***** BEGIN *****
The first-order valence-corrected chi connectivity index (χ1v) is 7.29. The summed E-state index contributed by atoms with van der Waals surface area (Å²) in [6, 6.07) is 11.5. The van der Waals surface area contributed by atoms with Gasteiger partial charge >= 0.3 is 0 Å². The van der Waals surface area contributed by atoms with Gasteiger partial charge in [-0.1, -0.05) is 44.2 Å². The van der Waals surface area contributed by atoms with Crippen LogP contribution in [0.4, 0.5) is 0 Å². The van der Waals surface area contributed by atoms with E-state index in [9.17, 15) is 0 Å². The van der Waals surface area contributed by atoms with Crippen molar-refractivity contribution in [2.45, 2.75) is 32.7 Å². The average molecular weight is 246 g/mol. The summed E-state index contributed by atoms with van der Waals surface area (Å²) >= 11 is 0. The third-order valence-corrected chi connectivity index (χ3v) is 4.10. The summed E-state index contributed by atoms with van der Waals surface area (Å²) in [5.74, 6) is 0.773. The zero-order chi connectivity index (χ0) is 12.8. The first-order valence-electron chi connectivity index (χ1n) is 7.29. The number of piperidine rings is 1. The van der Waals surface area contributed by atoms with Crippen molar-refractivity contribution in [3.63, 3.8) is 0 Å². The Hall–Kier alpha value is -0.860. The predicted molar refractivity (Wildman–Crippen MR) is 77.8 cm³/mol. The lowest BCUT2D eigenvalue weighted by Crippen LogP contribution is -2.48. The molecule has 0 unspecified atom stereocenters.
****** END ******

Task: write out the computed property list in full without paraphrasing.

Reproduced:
The first-order valence-corrected chi connectivity index (χ1v) is 7.29. The summed E-state index contributed by atoms with van der Waals surface area (Å²) in [6, 6.07) is 11.5. The van der Waals surface area contributed by atoms with Gasteiger partial charge >= 0.3 is 0 Å². The van der Waals surface area contributed by atoms with Gasteiger partial charge in [-0.1, -0.05) is 44.2 Å². The van der Waals surface area contributed by atoms with Crippen LogP contribution in [0.4, 0.5) is 0 Å². The van der Waals surface area contributed by atoms with E-state index in [9.17, 15) is 0 Å². The van der Waals surface area contributed by atoms with Crippen molar-refractivity contribution in [2.45, 2.75) is 32.7 Å². The average molecular weight is 246 g/mol. The summed E-state index contributed by atoms with van der Waals surface area (Å²) >= 11 is 0. The third-order valence-corrected chi connectivity index (χ3v) is 4.10. The summed E-state index contributed by atoms with van der Waals surface area (Å²) in [5.74, 6) is 0.773. The zero-order chi connectivity index (χ0) is 12.8. The first-order valence-electron chi connectivity index (χ1n) is 7.29. The number of piperidine rings is 1. The van der Waals surface area contributed by atoms with Crippen molar-refractivity contribution in [3.63, 3.8) is 0 Å². The Hall–Kier alpha value is -0.860. The predicted molar refractivity (Wildman–Crippen MR) is 77.8 cm³/mol. The lowest BCUT2D eigenvalue weighted by Crippen LogP contribution is -2.48. The molecule has 0 unspecified atom stereocenters.